It’s a blustery, rainy 27th of August 2010. The crowd around the church in Chamonix is large. It includes 2300 runners, family, friends and spectators. We’re packed in like sardines and their is no division between runners and spectators. Has no one thought of barriers? Everyone is waiting for the start of the 2010 Ultra-Trail du Mont Blanc (UTMB). Standing in the crowd, eighteen months of pent up thoughts and emotions are brewing up inside me. When will the stupid false motivation broadcast by the organizers stop and when can we finally get this thing on the road…? Good golly – Vangelis… I can’t stand Vangelis!
Finally – it’s 1830 and we’re off – sort of… If you’ve been to Chamonix you know that the streets are narrow, particularly the one that runs down from the church through the city. Although the street is cordoned off it seems to take forever until the 2300 runners actually start running. But this is all cool. The crowd is going crazy and you feel like a rock star.
With the start we’re off on what I feel will be an unprecedented adventure. Within the limits of the next forty-six hours we are going to pit ourselves against 166KM of trails, mountains, the weather and each runner’s personal baggage. I’m fired up!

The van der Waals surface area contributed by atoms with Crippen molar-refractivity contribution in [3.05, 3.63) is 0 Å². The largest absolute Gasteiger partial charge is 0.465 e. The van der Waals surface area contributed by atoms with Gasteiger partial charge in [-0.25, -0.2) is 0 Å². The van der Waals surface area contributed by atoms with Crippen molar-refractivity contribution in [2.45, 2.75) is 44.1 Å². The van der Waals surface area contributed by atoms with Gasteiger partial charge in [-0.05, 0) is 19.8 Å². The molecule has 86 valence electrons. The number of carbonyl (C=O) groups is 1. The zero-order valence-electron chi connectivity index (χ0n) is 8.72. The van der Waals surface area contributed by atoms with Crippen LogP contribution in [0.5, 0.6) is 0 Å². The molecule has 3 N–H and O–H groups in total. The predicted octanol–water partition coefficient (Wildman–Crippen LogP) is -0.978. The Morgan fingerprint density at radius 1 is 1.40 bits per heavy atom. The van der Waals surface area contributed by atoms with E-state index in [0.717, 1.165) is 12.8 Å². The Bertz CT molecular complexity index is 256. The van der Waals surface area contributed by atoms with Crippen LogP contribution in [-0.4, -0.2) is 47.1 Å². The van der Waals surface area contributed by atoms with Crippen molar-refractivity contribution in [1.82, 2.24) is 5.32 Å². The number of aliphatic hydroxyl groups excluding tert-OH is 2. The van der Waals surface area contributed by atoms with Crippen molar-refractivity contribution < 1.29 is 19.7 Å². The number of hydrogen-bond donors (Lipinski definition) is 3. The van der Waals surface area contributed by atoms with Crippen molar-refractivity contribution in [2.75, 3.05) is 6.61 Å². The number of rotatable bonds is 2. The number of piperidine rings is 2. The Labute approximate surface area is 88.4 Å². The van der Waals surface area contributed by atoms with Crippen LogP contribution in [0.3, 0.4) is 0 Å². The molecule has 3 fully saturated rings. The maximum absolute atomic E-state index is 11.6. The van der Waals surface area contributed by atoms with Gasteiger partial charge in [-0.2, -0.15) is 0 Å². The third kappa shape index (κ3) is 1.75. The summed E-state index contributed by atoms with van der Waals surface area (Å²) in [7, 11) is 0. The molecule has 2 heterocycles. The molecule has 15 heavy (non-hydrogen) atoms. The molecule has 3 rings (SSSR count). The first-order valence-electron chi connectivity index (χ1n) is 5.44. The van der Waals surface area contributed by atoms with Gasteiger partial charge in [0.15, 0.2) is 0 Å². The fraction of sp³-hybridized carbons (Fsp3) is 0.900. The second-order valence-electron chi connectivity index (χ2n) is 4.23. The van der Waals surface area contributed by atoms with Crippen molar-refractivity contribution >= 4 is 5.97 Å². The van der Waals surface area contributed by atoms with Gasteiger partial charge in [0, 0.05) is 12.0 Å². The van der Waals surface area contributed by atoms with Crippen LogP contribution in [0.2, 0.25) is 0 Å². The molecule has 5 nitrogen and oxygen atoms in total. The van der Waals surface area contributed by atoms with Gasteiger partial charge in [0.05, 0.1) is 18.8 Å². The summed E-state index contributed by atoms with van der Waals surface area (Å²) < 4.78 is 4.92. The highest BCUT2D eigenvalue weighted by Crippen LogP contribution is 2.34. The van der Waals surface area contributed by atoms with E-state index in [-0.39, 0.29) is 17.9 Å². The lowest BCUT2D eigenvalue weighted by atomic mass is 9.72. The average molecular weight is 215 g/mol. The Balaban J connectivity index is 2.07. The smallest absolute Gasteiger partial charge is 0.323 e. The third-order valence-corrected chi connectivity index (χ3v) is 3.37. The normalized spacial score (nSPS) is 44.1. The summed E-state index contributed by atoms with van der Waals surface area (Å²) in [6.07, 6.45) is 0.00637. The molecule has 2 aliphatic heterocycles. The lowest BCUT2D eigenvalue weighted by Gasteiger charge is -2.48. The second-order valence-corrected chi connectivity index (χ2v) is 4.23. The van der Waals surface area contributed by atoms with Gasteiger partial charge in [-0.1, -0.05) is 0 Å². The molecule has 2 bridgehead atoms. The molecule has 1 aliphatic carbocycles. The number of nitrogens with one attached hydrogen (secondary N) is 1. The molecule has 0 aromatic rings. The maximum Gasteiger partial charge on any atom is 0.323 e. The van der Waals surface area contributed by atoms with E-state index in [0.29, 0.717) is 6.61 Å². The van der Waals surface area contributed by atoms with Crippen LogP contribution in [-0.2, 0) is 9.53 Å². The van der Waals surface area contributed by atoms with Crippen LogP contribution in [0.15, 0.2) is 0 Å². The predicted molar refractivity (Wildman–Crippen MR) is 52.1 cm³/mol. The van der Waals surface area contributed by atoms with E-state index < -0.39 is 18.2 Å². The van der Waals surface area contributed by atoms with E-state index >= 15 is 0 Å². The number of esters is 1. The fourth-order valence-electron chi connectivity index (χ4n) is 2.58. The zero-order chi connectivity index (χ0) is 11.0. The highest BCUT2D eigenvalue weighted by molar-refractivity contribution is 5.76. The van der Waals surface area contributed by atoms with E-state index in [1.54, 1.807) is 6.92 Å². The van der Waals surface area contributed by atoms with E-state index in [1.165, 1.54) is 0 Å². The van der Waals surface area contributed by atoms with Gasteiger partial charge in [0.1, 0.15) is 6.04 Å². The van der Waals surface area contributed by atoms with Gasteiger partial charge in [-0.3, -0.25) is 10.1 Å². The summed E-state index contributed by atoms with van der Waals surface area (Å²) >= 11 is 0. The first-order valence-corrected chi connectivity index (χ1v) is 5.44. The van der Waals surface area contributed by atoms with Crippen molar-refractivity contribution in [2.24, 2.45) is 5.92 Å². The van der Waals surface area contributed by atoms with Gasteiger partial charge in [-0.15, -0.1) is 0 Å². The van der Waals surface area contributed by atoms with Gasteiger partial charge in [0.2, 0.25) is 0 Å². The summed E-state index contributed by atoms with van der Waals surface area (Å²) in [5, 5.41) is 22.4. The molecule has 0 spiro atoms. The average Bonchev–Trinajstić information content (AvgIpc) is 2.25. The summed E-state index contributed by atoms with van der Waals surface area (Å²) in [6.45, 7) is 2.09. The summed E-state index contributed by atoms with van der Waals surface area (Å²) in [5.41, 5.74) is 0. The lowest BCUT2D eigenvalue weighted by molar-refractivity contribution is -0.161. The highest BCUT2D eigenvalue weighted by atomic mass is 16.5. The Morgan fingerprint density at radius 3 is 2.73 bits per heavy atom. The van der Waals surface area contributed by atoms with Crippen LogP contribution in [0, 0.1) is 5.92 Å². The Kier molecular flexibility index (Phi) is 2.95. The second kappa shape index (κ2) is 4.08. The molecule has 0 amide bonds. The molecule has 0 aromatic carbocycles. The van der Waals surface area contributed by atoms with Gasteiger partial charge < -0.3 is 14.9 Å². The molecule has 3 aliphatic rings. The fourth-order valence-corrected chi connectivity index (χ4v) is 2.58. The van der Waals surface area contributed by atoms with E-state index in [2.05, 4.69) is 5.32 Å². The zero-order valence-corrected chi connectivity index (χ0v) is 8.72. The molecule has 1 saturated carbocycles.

We reach Chamonix’s city limits and head off onto the trails at a smooth, light clip. Everything I think I’ll need over the next forty-six hours is on my back. The temperature is cool and a light drizzle has started again. Many runners stop to don their rain gear – I’m going to wait a bit longer – a cool drizzle is no problem. As we jog along in a mass we reach the first hills towards La Charme. This is going to be good… Shortly after one of the early support stops I decide to stop, don my parka and unpack my hiking polls – it is after all going to be a long night.
By now the sun has gone down, the rain continues and we continue to move up hill as a silent group. At last we’ve reached the crest and are headed back down into the darkness. The rain has turned the ski slope we’re on into a slip and slide. I fall on my ass at least twice, curse, regain my composure and continue to move down. In the distance I can hear the announcer in Saint-Gervais and because he’s speaking French and is still some distance away I imagine that he is calling the runners out by name as they enter the first large rest area at kilometer 21.
After finally leaving the single track mud trail we were on we now enter a small road where I’m able to stretch my legs out a bit. This feels great. I pull up alongside a Frenchman. We exchange pleasantries and he tells me that the race has been canceled. What!?! The race has been canceled? I can’t believe that and tell him that I think that’s only a rumor. In fact, we should start our own silly rumor… The UTMB has been canceled because of rain. Come on!